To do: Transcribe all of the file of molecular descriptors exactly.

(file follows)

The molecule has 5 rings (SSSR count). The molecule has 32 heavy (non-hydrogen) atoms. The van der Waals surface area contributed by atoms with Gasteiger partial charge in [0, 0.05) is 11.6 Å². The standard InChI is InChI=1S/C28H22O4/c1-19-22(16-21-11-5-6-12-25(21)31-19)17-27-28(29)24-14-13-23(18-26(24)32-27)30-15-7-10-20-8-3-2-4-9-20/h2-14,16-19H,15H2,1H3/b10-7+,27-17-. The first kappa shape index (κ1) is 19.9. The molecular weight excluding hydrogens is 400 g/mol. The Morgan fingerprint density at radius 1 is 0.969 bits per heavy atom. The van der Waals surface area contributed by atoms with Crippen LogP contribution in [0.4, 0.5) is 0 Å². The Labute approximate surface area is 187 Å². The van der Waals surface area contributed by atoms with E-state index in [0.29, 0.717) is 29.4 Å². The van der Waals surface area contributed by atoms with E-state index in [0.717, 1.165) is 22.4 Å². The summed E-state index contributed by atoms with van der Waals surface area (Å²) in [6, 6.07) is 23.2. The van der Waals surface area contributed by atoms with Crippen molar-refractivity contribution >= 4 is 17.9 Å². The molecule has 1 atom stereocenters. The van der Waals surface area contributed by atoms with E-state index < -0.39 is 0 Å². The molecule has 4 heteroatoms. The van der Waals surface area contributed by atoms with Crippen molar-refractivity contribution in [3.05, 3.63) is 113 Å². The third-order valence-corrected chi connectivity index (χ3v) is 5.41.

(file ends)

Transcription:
The molecule has 5 rings (SSSR count). The molecule has 32 heavy (non-hydrogen) atoms. The van der Waals surface area contributed by atoms with Gasteiger partial charge in [0, 0.05) is 11.6 Å². The standard InChI is InChI=1S/C28H22O4/c1-19-22(16-21-11-5-6-12-25(21)31-19)17-27-28(29)24-14-13-23(18-26(24)32-27)30-15-7-10-20-8-3-2-4-9-20/h2-14,16-19H,15H2,1H3/b10-7+,27-17-. The first kappa shape index (κ1) is 19.9. The molecular weight excluding hydrogens is 400 g/mol. The Morgan fingerprint density at radius 1 is 0.969 bits per heavy atom. The van der Waals surface area contributed by atoms with Crippen LogP contribution in [0.4, 0.5) is 0 Å². The Labute approximate surface area is 187 Å². The van der Waals surface area contributed by atoms with E-state index in [0.29, 0.717) is 29.4 Å². The van der Waals surface area contributed by atoms with E-state index in [0.717, 1.165) is 22.4 Å². The summed E-state index contributed by atoms with van der Waals surface area (Å²) in [6, 6.07) is 23.2. The van der Waals surface area contributed by atoms with Crippen molar-refractivity contribution >= 4 is 17.9 Å². The molecule has 1 atom stereocenters. The van der Waals surface area contributed by atoms with E-state index < -0.39 is 0 Å². The molecule has 4 heteroatoms. The van der Waals surface area contributed by atoms with Crippen molar-refractivity contribution in [3.05, 3.63) is 113 Å². The third-order valence-corrected chi connectivity index (χ3v) is 5.41.